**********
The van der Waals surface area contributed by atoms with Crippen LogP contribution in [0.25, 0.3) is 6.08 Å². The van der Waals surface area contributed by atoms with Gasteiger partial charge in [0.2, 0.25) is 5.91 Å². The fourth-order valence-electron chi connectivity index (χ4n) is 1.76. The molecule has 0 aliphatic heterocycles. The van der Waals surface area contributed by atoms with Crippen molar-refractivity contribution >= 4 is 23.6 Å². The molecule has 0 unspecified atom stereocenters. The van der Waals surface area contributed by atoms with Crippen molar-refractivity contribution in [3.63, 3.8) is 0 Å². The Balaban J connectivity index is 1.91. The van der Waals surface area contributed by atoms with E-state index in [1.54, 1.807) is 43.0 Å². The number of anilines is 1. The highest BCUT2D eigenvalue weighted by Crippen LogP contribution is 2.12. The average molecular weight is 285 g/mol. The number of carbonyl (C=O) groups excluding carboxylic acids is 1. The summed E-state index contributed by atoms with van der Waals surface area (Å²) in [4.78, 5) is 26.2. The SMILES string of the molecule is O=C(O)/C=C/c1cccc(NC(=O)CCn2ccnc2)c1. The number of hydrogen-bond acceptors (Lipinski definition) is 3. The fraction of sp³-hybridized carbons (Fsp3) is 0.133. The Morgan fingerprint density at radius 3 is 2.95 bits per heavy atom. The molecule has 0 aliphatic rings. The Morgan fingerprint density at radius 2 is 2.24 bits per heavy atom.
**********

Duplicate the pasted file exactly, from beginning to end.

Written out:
The van der Waals surface area contributed by atoms with Crippen LogP contribution in [0.25, 0.3) is 6.08 Å². The van der Waals surface area contributed by atoms with Gasteiger partial charge in [0.2, 0.25) is 5.91 Å². The fourth-order valence-electron chi connectivity index (χ4n) is 1.76. The molecule has 0 aliphatic heterocycles. The van der Waals surface area contributed by atoms with Crippen molar-refractivity contribution >= 4 is 23.6 Å². The molecule has 0 unspecified atom stereocenters. The van der Waals surface area contributed by atoms with Crippen molar-refractivity contribution in [3.63, 3.8) is 0 Å². The Balaban J connectivity index is 1.91. The van der Waals surface area contributed by atoms with E-state index in [1.54, 1.807) is 43.0 Å². The number of anilines is 1. The highest BCUT2D eigenvalue weighted by Crippen LogP contribution is 2.12. The average molecular weight is 285 g/mol. The number of carbonyl (C=O) groups excluding carboxylic acids is 1. The summed E-state index contributed by atoms with van der Waals surface area (Å²) in [4.78, 5) is 26.2. The SMILES string of the molecule is O=C(O)/C=C/c1cccc(NC(=O)CCn2ccnc2)c1. The number of hydrogen-bond acceptors (Lipinski definition) is 3. The fraction of sp³-hybridized carbons (Fsp3) is 0.133. The Morgan fingerprint density at radius 3 is 2.95 bits per heavy atom. The molecule has 0 aliphatic rings. The Morgan fingerprint density at radius 2 is 2.24 bits per heavy atom.